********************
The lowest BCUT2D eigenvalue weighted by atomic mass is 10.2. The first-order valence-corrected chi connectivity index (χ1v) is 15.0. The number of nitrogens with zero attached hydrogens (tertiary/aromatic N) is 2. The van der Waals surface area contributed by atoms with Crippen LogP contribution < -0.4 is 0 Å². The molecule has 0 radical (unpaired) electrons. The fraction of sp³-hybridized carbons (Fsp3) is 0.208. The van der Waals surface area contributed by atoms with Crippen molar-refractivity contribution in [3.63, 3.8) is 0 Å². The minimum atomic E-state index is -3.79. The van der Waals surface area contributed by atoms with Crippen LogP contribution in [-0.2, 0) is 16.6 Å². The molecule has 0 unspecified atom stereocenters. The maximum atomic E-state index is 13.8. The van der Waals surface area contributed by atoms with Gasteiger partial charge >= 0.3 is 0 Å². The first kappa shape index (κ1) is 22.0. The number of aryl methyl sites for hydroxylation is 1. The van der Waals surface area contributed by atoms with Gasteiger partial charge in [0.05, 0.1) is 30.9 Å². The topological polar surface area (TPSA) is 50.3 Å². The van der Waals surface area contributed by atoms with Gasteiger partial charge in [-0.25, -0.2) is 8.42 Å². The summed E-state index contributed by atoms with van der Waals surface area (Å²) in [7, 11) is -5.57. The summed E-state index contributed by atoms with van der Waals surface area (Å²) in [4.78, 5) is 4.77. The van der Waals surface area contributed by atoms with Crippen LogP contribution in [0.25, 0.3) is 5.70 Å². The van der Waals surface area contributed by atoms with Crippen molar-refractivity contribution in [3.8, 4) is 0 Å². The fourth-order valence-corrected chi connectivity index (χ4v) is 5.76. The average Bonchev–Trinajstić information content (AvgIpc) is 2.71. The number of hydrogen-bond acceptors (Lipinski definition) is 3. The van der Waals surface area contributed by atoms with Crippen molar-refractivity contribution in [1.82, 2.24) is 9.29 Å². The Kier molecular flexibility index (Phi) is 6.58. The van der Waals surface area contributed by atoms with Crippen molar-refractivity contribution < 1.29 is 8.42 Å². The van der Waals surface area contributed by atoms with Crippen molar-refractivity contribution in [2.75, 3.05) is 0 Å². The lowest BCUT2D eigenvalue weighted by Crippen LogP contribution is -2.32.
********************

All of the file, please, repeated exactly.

The lowest BCUT2D eigenvalue weighted by atomic mass is 10.2. The first-order valence-corrected chi connectivity index (χ1v) is 15.0. The number of nitrogens with zero attached hydrogens (tertiary/aromatic N) is 2. The van der Waals surface area contributed by atoms with Crippen LogP contribution < -0.4 is 0 Å². The molecule has 0 radical (unpaired) electrons. The fraction of sp³-hybridized carbons (Fsp3) is 0.208. The van der Waals surface area contributed by atoms with Crippen molar-refractivity contribution in [3.63, 3.8) is 0 Å². The minimum atomic E-state index is -3.79. The van der Waals surface area contributed by atoms with Crippen LogP contribution in [-0.2, 0) is 16.6 Å². The molecule has 0 unspecified atom stereocenters. The maximum atomic E-state index is 13.8. The van der Waals surface area contributed by atoms with Gasteiger partial charge >= 0.3 is 0 Å². The first kappa shape index (κ1) is 22.0. The number of aryl methyl sites for hydroxylation is 1. The van der Waals surface area contributed by atoms with Gasteiger partial charge in [0.05, 0.1) is 30.9 Å². The topological polar surface area (TPSA) is 50.3 Å². The van der Waals surface area contributed by atoms with Gasteiger partial charge in [-0.25, -0.2) is 8.42 Å². The summed E-state index contributed by atoms with van der Waals surface area (Å²) in [7, 11) is -5.57. The summed E-state index contributed by atoms with van der Waals surface area (Å²) in [4.78, 5) is 4.77. The van der Waals surface area contributed by atoms with Crippen LogP contribution in [0.25, 0.3) is 5.70 Å². The van der Waals surface area contributed by atoms with Crippen molar-refractivity contribution in [3.8, 4) is 0 Å². The fourth-order valence-corrected chi connectivity index (χ4v) is 5.76. The average Bonchev–Trinajstić information content (AvgIpc) is 2.71. The number of hydrogen-bond acceptors (Lipinski definition) is 3. The van der Waals surface area contributed by atoms with Crippen molar-refractivity contribution in [1.82, 2.24) is 9.29 Å². The Kier molecular flexibility index (Phi) is 6.58. The van der Waals surface area contributed by atoms with Crippen molar-refractivity contribution < 1.29 is 8.42 Å². The van der Waals surface area contributed by atoms with Crippen molar-refractivity contribution in [2.75, 3.05) is 0 Å². The lowest BCUT2D eigenvalue weighted by Crippen LogP contribution is -2.32.